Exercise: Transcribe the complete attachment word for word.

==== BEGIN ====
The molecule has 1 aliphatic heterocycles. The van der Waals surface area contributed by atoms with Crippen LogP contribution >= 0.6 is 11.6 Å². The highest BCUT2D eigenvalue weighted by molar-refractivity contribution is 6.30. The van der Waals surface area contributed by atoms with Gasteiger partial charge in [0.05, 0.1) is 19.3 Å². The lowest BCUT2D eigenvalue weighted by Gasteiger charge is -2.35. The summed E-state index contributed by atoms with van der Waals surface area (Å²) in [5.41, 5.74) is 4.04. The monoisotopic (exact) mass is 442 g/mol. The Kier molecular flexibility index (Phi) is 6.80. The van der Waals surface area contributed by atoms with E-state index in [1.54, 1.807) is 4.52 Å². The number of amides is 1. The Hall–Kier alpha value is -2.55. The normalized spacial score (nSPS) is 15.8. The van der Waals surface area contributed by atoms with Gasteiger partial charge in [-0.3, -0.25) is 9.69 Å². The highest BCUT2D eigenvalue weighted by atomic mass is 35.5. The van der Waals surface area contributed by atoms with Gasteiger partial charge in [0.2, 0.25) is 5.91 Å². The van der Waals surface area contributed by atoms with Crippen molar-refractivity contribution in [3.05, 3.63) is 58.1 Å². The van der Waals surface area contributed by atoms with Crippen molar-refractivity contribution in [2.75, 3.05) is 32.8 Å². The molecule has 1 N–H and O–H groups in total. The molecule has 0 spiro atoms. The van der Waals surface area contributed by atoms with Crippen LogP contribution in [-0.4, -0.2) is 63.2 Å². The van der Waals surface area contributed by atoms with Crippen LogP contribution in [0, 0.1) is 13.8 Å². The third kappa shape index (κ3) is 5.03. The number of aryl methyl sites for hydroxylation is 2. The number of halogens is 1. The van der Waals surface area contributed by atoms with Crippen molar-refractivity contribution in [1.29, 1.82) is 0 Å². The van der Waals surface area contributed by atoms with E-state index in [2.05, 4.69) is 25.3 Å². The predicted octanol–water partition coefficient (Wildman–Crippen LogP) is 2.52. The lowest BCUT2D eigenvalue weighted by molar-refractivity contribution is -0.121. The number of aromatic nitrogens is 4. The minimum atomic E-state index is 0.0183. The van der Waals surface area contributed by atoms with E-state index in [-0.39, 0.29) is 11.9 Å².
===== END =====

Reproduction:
The molecule has 1 aliphatic heterocycles. The van der Waals surface area contributed by atoms with Crippen LogP contribution >= 0.6 is 11.6 Å². The highest BCUT2D eigenvalue weighted by molar-refractivity contribution is 6.30. The van der Waals surface area contributed by atoms with Gasteiger partial charge in [0.05, 0.1) is 19.3 Å². The lowest BCUT2D eigenvalue weighted by Gasteiger charge is -2.35. The summed E-state index contributed by atoms with van der Waals surface area (Å²) in [5.41, 5.74) is 4.04. The monoisotopic (exact) mass is 442 g/mol. The Kier molecular flexibility index (Phi) is 6.80. The van der Waals surface area contributed by atoms with E-state index in [1.54, 1.807) is 4.52 Å². The number of amides is 1. The Hall–Kier alpha value is -2.55. The normalized spacial score (nSPS) is 15.8. The van der Waals surface area contributed by atoms with Gasteiger partial charge in [-0.3, -0.25) is 9.69 Å². The highest BCUT2D eigenvalue weighted by atomic mass is 35.5. The van der Waals surface area contributed by atoms with Gasteiger partial charge in [0.2, 0.25) is 5.91 Å². The van der Waals surface area contributed by atoms with Crippen molar-refractivity contribution in [3.05, 3.63) is 58.1 Å². The van der Waals surface area contributed by atoms with Crippen molar-refractivity contribution in [2.75, 3.05) is 32.8 Å². The molecule has 1 N–H and O–H groups in total. The molecule has 0 spiro atoms. The van der Waals surface area contributed by atoms with Crippen LogP contribution in [-0.4, -0.2) is 63.2 Å². The van der Waals surface area contributed by atoms with Crippen LogP contribution in [0, 0.1) is 13.8 Å². The third kappa shape index (κ3) is 5.03. The number of aryl methyl sites for hydroxylation is 2. The number of halogens is 1. The van der Waals surface area contributed by atoms with Crippen molar-refractivity contribution in [1.29, 1.82) is 0 Å². The van der Waals surface area contributed by atoms with E-state index in [2.05, 4.69) is 25.3 Å². The predicted octanol–water partition coefficient (Wildman–Crippen LogP) is 2.52. The lowest BCUT2D eigenvalue weighted by molar-refractivity contribution is -0.121. The number of aromatic nitrogens is 4. The minimum atomic E-state index is 0.0183. The van der Waals surface area contributed by atoms with E-state index in [-0.39, 0.29) is 11.9 Å².